The orchid mantis is so well camouflaged that it wasn’t discovered until 1879! A British explorer was studying flowers in Indonesia when he saw what looked like a flower eating a butterfly. Peering closer, he realized that it was actually an insect that looked exactly like an orchid!
Orchid mantises are usually yellow, white, orange, or light purple to match the flowers they pretend to be. These insects search for hunting spots on leaves and flowers. When one finds a spot, it grabs on with its back pair of legs and sways slightly to imitate flowers in the breeze. Then it waits for its meal to come right to it!
The six-volume “Astonishing Animals” series examines the physical and behavioral adaptations of a variety of animals which help them to survive. Each title is comprised of 13 chapters as well as a table of contents, a glossary, an index and a brief list of books and websites for further investigation. Animals featured in the series are representative of all of the major groups and range from the microscopic tardigrade to the seven-metre-long beaked whale. Some of the animals will be familiar to readers while others are quite rare and unique. Besides the main body of the text, there are Fact File boxes which, with the exception of the title about animal celebrities, tell where the animal is found, its habitat, size and diet. (In the case of Animal Celebrities, the Fact File box states the animal’s date of birth and death, where it lived, and its “hobbies”.) As well, smaller “Wow!” text boxes provide interesting trivia, some examples being that a 270-kg octopus can squeeze through a 2.5 cm opening and that chimpanzees’ nests contain lower levels of bacteria than human beds. An attractive layout and abundant, eye-catching colour photographs add to the series’ visual appeal.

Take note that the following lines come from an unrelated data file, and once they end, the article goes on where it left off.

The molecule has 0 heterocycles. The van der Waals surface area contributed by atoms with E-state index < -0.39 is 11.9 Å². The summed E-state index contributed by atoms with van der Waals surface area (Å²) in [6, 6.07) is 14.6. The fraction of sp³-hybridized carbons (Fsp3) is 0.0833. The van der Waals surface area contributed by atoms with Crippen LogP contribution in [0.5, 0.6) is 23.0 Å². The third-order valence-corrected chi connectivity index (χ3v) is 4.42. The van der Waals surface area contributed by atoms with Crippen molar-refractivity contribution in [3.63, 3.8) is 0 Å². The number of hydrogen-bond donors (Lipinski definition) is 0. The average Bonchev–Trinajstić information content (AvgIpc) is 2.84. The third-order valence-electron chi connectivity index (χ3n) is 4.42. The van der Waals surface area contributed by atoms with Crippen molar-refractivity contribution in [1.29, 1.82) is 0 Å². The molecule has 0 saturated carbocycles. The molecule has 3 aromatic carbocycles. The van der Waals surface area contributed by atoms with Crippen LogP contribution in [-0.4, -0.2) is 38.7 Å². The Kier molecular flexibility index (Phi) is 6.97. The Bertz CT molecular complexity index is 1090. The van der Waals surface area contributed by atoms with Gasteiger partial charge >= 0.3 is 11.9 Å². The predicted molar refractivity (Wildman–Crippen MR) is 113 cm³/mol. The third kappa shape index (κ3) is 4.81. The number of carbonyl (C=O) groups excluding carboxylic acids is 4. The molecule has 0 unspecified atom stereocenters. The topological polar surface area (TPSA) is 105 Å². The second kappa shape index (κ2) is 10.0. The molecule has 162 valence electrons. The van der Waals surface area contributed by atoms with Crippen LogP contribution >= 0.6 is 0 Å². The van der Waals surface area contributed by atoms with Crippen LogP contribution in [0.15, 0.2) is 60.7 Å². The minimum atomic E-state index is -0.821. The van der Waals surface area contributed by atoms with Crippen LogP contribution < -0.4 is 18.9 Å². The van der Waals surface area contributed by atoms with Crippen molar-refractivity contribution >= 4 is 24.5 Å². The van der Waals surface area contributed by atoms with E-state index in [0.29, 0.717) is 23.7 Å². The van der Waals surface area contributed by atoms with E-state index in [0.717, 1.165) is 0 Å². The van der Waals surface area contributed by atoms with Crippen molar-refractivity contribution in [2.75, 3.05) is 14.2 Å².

Animal Disguises discusses the ways in which animals use camouflage or mimicry to protect themselves from predators. Colour, pattern and texture, as well as seasonal colour change and an animal’s ability to change colour, are covered in this title. Voice mimicry is also mentioned, an example of which is the fork-tailed drongo whose ability to imitate a meerkat’s warning cry earns him many a free meal when the meerkats run for cover, abandoning their food. One interesting fact is that an octopus can display two different colours and patterns at the same time, one on the top and the other on the bottom, to convey two different messages. Other animals featured in this title include owl butterflies, orchid mantises, walking sticks, thorn bugs, leafy seadragons, Arctic foxes, screech owls, chameleons, stonefish and copperhead snakes.
Enjoyable and engaging, with just enough information to pique the reader’s interest, the “Astonishing Animals” series does a good job of introducing readers to some incredible animals.
Gail Hamilton is a former teacher-librarian in Winnipeg, Manitoba.